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Cwcb08 11-27-2016 09:57 AM

Quote:

Originally Posted by simplyconnected (Post 105103)
This leaky rear brake kinda proves that the rear wheels don't do much stopping. This side is soaked in brake fluid. That means the other side would have pulled more and this side's shoes are well lubricated. Cody probably wouldn't notice it even farther down the road unless he was looking for a reason why the brake fluid level was going down.

Don't feel bad Cody, I had a Pontiac Tempest with a rear cylinder that had a hydraulic port that was never drilled. I only noticed because the shoe never wore down.

Your shoe looks like it's nearly new. Just because it's soaked doesn't mean you need to throw it out. Brake linings are made to take tremendous heat under normal stopping operation.

When you have the shoes off, put them in a vice (just to hold them) and go over the linings with a propane torch. As they heat, you will see the brake fluid oozing out. Wipe it off with a paper towel and keep going until it stops oozing. Your lining will turn gray in color and it will look dry, because it will be. Don't worry about fire because brake fluid is glycol-based, not petroleum. In fact, I keep ALL petroleum products far away from my brake system including brake cleaner. Brake cleaner is highly flammable and it swells rubber brake parts.

I normally use the rebuild kits for my cylinders. They are inexpensive and I have control over the bore condition. Older cylinders usually get a rubber ring embedded in the walls from the cups inside because that's the only part that touches the casting. I use old brake cleaner and (wet-or-dry) sand paper to smooth the castings inside. A brake hone is not necessary. NEVER use petroleum products or water near DOT-3.

If you have an abundance of money or no time, you can always buy everything new but the result is about the same. - Dave


when we came in from the garage my plan was just going to to just rebuild them. But for the price of a new fully assembled one on rockauto its not much cheaper buying kits and then the time doing them myself! ( not to mention the boss doesnt like the idea of me playing with the brakes, she didn't seem to mind me overhauling the brake systems on my racing motorcycles, maybe its just because I'm the only one on it when I'm doing 150mph at the track lol. last time i let a professional change my brake lines at the track the first lap i almost got killed. he over filled the reservoir and with the brake drag it heated the fluid and locked my front wheel up at the end of the straightaway, scary hearing all the bikes coming behind you and knowing they are doing 150mph, but they dont realize your stopped and cant move to get to safety, should have seen the guys leg who hit the exhaust on my bike when he went by few more inches to the left we both would have been in the hospital.)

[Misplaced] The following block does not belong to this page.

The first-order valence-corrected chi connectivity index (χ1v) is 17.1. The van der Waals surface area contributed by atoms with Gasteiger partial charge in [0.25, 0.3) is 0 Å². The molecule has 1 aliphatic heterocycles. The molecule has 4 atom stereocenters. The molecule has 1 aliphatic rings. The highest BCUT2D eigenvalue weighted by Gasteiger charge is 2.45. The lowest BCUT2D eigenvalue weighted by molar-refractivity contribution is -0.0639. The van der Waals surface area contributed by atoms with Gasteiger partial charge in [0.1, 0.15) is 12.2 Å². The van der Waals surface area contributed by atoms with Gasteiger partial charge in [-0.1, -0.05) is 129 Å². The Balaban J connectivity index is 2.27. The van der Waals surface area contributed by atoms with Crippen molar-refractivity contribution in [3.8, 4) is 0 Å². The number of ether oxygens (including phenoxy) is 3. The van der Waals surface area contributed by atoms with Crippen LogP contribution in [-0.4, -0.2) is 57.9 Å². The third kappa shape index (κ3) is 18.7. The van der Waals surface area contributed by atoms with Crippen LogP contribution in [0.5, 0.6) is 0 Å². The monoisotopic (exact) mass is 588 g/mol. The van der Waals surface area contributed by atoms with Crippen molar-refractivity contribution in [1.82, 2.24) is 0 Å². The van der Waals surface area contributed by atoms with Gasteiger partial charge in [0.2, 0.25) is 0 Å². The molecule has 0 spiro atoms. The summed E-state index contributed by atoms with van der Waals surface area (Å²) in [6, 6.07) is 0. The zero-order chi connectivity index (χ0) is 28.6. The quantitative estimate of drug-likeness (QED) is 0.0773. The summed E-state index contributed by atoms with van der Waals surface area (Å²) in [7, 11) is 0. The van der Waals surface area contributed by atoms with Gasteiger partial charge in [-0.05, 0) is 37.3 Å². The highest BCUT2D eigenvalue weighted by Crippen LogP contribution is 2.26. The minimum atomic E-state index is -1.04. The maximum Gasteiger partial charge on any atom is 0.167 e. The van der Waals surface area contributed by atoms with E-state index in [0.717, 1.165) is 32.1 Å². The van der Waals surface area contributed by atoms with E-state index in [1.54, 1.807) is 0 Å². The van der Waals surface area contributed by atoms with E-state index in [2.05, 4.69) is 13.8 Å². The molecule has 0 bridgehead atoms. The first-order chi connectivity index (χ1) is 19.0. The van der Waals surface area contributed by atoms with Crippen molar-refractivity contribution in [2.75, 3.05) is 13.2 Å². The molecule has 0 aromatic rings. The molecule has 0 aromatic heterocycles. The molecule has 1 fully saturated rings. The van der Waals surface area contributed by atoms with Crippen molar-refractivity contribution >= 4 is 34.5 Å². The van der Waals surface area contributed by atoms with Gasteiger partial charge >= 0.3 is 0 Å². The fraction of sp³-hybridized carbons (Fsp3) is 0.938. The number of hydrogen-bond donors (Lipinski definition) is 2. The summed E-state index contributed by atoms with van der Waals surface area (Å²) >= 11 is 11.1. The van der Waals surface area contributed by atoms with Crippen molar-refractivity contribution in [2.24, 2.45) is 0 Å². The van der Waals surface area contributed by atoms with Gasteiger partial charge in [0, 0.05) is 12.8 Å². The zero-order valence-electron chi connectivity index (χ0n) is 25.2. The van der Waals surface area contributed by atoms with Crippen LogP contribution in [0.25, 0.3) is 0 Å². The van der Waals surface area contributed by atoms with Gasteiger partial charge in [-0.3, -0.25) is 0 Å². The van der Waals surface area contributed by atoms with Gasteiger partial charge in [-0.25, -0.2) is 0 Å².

Brake/Wheel Hub : Wheel Cylinder

RAYBESTOS WC370192 {#2017509, EW9150, WC17509} Professional Grade Info
Rear Left
Part is designed for US Market vehicles

1-CAD$6.27

RAYBESTOS WC370193 {#2017510, WC17510} Professional Grade Info
Rear Right
Part is designed for US Market vehicles

1-CAD$6.27


Subtotal CAD$12.54
Discount -CAD$0.62
Shipping from United States (You should receive by Thursday, December 8)

Total CAD$24.07


vs.


Brake/Wheel Hub : Wheel Cylinder Repair Kit

RAYBESTOS WK13 {#3513} Professional Grade Info
Rear
Part is designed for US Market vehicles

2-CAD$3.24
Subtotal CAD$6.48
Shipping from United States (You should receive by Thursday, December 8)

Total CAD$17.28

Cwcb08 11-27-2016 11:20 AM

So I measured for the ac belt, I get 56" - 58"1/2 depending where the tensioner is, back to searching for a belt that will fit

jopizz 11-27-2016 12:14 PM

The Ford parts book shows 60" without the smog pump. Rock Auto shows a number of belts around the same length so that sounds correct as long as you have the stock compressor and idler pulley.

John

Cwcb08 11-27-2016 01:23 PM

Quote:

Originally Posted by jopizz (Post 105112)